As the rhetoric in Charleston heats up with Senate action last Thursday, it’s important to remember what worker freedom is — and is not.
Right-to-work simply means a union cannot get a worker fired for not paying union fees. It does not affect collective bargaining in any other way.
Unions and workers can still bargain with employers over wages, hours, working conditions, pensions and anything else they could bargain over before right-to-work.
Right-to-work has helped other states. They have higher wage growth, more job growth, higher population growth and historically lower unemployment. Almost all right-to-work states have lower workplace injury rates than West Virginia, too.
Right-to-work can even strengthen unions. How is that? It makes them more responsive to members because they now cannot take forced dues for granted. Instead, they need to earn the voluntary support of their members by becoming better.
Indiana is one example of this dynamic. In 2014 Indiana tied for the state with the most new union members when it added 50,000 new dues-paying members.
The West Virginia AFL-CIO says right-to-work will mean pay cuts for workers; union officials in Indiana and Michigan said the same, but average wages increased in both states after they implemented right-to-work.
Since Indiana became a right-to-work state in 2012, its average wage increased faster than West Virginia’s.
From 2012, the year Michigan passed right-to-work, until mid-2015, incomes in Michigan rose over nine percent, faster than West Virginia and the national average.
From 2012-14, average hourly wages increased by 56 cents to $19.94 in Indiana, by 56 cents to $21.70 in Michigan, but only by 37 cents to $18.21 in West Virginia.
Similar misconceptions have been thrown around regarding workplace safety.
In 2001, Oklahoma became a right-to-work state. The year before, it reported 6.6 nonfatal workplace injuries and illnesses per 100,000 full-time private sector employees. By 2012, that rate had dropped to 3.6 per 100,000, and in the last three years, Oklahoma’s rate for fatal workplace injuries has been lower than West Virginia’s.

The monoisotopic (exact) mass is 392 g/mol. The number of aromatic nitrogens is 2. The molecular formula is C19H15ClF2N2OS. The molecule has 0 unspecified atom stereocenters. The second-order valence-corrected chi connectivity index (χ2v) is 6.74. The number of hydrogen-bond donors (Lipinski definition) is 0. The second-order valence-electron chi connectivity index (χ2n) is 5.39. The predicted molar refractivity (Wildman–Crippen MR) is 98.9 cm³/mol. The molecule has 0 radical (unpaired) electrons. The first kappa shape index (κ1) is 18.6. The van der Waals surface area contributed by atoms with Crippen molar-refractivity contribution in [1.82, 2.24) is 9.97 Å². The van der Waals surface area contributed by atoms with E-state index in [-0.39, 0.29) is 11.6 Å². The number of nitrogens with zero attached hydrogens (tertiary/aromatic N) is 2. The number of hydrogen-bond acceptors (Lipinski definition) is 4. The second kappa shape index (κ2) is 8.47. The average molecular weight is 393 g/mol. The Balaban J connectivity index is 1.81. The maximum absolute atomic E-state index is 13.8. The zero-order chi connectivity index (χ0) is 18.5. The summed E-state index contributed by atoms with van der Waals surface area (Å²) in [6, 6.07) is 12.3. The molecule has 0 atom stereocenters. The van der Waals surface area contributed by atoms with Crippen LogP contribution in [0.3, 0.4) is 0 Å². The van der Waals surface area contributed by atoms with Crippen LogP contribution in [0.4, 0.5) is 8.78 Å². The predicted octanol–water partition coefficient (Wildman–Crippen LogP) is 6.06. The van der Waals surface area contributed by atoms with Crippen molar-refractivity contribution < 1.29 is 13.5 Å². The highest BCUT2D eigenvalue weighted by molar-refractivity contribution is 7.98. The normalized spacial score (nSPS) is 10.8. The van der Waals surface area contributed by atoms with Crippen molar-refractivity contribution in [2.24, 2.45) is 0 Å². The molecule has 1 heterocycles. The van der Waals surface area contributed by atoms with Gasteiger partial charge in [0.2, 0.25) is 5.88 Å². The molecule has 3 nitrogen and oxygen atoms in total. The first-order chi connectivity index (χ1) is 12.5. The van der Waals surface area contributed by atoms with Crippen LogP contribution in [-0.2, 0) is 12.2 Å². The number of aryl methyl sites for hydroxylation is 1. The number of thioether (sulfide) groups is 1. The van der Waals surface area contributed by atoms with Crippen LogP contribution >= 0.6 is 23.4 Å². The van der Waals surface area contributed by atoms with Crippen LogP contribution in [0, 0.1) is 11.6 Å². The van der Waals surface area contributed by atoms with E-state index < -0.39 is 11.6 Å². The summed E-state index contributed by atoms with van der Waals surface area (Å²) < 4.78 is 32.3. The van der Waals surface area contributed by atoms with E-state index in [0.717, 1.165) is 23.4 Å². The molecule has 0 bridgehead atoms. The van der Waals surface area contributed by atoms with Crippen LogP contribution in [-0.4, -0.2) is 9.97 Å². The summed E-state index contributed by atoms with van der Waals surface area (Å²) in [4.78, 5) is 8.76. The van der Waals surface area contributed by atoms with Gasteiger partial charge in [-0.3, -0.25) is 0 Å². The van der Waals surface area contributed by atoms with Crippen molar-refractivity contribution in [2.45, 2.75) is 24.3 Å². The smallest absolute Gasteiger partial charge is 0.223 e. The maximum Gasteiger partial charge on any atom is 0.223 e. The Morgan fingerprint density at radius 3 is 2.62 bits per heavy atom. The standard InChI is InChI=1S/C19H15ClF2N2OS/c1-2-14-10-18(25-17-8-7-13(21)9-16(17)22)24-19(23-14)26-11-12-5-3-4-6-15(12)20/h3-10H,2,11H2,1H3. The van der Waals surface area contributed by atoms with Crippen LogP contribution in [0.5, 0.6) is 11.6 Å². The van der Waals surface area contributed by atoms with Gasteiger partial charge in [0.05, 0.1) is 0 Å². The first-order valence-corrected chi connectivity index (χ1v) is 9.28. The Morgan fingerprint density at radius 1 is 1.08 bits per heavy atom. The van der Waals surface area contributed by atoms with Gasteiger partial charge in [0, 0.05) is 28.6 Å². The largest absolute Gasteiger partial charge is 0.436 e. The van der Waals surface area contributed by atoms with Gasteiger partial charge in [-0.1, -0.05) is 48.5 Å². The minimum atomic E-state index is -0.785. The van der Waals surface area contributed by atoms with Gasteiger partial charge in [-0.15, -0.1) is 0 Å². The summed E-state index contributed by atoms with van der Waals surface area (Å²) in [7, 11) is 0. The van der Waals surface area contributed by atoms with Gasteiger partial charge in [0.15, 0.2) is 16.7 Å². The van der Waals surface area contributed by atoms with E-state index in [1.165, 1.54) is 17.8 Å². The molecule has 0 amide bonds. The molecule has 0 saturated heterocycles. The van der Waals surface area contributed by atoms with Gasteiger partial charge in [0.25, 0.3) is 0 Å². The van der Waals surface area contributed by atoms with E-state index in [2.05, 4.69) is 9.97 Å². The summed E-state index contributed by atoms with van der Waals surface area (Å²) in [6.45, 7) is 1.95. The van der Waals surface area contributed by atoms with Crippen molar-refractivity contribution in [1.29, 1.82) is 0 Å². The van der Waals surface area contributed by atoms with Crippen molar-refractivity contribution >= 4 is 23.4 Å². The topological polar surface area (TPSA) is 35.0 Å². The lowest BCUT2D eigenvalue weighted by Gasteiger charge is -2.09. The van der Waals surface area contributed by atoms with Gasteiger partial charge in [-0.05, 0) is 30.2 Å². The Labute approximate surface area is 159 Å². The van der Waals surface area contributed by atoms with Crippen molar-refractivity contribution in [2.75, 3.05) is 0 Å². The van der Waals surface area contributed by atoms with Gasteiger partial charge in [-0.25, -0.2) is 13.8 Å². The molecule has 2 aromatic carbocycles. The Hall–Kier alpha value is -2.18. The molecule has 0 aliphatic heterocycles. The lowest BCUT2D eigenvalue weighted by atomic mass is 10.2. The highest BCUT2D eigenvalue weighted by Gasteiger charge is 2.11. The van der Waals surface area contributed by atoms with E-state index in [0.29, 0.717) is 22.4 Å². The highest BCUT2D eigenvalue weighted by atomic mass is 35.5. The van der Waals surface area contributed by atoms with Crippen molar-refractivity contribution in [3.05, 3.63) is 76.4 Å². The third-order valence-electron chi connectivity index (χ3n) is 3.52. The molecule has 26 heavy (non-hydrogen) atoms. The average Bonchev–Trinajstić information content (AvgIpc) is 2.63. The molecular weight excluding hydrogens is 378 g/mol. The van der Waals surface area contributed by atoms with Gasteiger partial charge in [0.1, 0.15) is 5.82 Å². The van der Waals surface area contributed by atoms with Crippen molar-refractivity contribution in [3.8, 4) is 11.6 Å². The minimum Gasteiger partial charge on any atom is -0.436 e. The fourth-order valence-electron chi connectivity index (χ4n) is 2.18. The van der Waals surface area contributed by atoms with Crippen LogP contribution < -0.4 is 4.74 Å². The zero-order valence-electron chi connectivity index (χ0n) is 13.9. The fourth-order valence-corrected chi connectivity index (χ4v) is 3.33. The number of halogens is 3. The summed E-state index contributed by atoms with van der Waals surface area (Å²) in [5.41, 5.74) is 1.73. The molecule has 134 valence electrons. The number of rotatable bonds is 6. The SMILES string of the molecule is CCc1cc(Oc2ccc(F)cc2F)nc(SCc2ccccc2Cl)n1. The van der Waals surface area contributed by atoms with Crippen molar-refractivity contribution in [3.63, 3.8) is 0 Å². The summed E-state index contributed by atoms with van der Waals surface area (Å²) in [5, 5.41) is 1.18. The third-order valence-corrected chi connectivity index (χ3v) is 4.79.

West Virginia’s fatal workplace injury rate in 2013, at 8.6 per 100,000, was more than double the national rate of 3.3 per 100,000, and higher than that of all but two right-to-work states.
The most straightforward measure of economic activity is job growth, and here again, right-to-work states shine.
From September 2001, when Oklahoma’s law went into effect, to November 2015, seven of the 10 states with the fastest job growth were right-to-work.
In that time, Oklahoma’s private sector employment has grown by 8.5 percent. Private sector employment in West Virginia, meanwhile, has grown by less than 1 percent.
Indiana has seen faster job growth than West Virginia and 28 other states since implementing right-to-work. Michigan’s job growth is the 16th best in the nation since becoming a right-to-work state — after spending nearly a decade as the state with arguably the worst economy.
Another way to measure opportunity in the states is to see how Americans vote with their feet.
Statistics from Allied Van Lines show which states families are moving to. Four of the top five states in 2015 were right-to-work states.
Census and moving company data are reinforced by numbers from the Department of Labor: since 2001, the seven states with the fastest labor force growth are all right-to-work states. The labor force grew by 14.6 percent (8 million people) in right-to-work states but only 5.8 percent (4.7 million people) in forced unionization states.
Oklahoma’s labor force grew by more than 6.5 percent during this period, while West Virginia’s shrank by 2.4 percent. Since 2009, Michigan had the largest unemployment rate drop in the nation, falling almost 10 points. This is thanks in large part to right-to-work passing in 2012, plus other reforms.
Right-to-work sends a message to job creators that a state is pro-worker and pro-business. West Virginia, with an unemployment rate that is one of the worst in the country, citizens leaving and wage growth far below the national average, desperately needs to send this message.
And regardless of all the positive economic data from states with similar laws, right-to-work is still about one thing: freedom.
Jason Hart is a reporter for Michigan Capitol Confidential and F. Vincent Vernuccio is the director of labor policy for the Mackinac Center for Public Policy, a Michigan-based research institution.